Sunday, April 3, 2016

Baseball, my favorite "subject" in school

Today is Opening Day of the major league baseball season. I used to be an avid baseball fan before I became an avid football fan. I think the changing of the guard came when the Brewers’ first and only true “franchise” player, Robin Yount, retired, and Brett Favre arrived on the scene to help revive a moribund Packers. But before that as a youth I was fascinated by baseball statistics; during the season, I’d go straight to the school library every morning to get to the daily newspaper first to peruse box scores, and Sunday was a favorite day because the sports section had its weekly list of team and individual hitting and pitching stats, which I would spend hours going over and over. 

I was naturally most interested in how “my” team was shaping up compared to the rest of the league, if not necessarily in the standings but as individuals. Baseball was always a game where a player was truly measured by the quantity of his statistics, not necessarily by the quality of them. Many players have had one or two great years, but then subsequently fell off the map, some for seemingly inexplicable reasons, like the Tigers’ pitcher Mark Fidrych (who I think was the real inspiration for George Plimpton’s fictional Sidd Finch). Yet a few players, like the Brewers long-time second baseman Jimmy Gantner, lasted 17 years in the majors without ever having what one would call a “great” season, just putting up just-getting-by numbers every year. These and other fascinating tidbits are to be gleaned from my copy of the Total Baseball reference book which I purchased for one dollar at a library book sale, which at the time contained the statistics of every player who ever played even on day on a MLB roster. 

I must confess that in high school I was an indifferent student in everything save for “studying” my rotisserie baseball league. Instead of writing notes pertinent to a class topic, I was doodling at-bats, runs, hits, doubles, triples, homeruns, RBIs and batting averages. I was terrible at algebra, but I could figure out batting averages, slugging percentages and earned run averages in my head (ERAs are easy—just multiply earned runs by nine, and divide that number by innings pitched).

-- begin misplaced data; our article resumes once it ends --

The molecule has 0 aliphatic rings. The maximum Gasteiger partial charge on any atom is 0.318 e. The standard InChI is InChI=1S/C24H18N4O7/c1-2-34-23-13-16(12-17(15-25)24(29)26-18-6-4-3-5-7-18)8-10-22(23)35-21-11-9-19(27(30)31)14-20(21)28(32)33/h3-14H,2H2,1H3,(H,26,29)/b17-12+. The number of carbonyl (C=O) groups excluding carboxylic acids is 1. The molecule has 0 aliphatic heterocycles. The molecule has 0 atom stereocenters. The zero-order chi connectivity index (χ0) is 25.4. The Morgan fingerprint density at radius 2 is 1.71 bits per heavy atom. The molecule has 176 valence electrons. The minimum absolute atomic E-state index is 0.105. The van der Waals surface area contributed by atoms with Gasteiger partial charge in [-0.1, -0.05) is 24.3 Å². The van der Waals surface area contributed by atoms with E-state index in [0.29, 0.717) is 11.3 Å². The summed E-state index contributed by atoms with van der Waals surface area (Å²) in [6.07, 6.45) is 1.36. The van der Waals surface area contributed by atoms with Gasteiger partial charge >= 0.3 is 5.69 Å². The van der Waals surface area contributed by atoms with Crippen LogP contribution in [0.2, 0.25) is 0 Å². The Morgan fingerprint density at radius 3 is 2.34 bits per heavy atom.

After a seven-year interlude in the Army, college found me once again passing dull time in baseball figuring. I recall one episode when there was a guest speaker in a class and I became bored and started scribbling in my notebook. I was the only one writing while she was speaking, and I could tell that she was pleased by this—that is until she saw the student sitting next me looking at what I was doing and starting to laugh to himself. 

But football began to take hold of me, particularly when Favre started to pile-up the big numbers. The end probably came when I signed up for weekend work in a parking lot, in trying to pass the interminable hours I pulled out a notebook and started doodling baseball stats. Apparently someone thought I was walking around writing down license plate numbers, and told the supervisor, who showed up and told me that a customer had reported my strange doings. I told him what I was doing and even showed him; needless-to-say, he thought I was crazy, and I received a call afterwards not to come back.

While I have grown to take a slight interest in the Mariners, I am still a Brewer fan at heart. According to the Associated Press, the team's “outlook” this season isn’t too good, if another “rebuilding” season means anything. The only player of any real interest to me is Ryan Braun, and the question about him is if he is going to prove he is for real, or just a figment of PED imagination.

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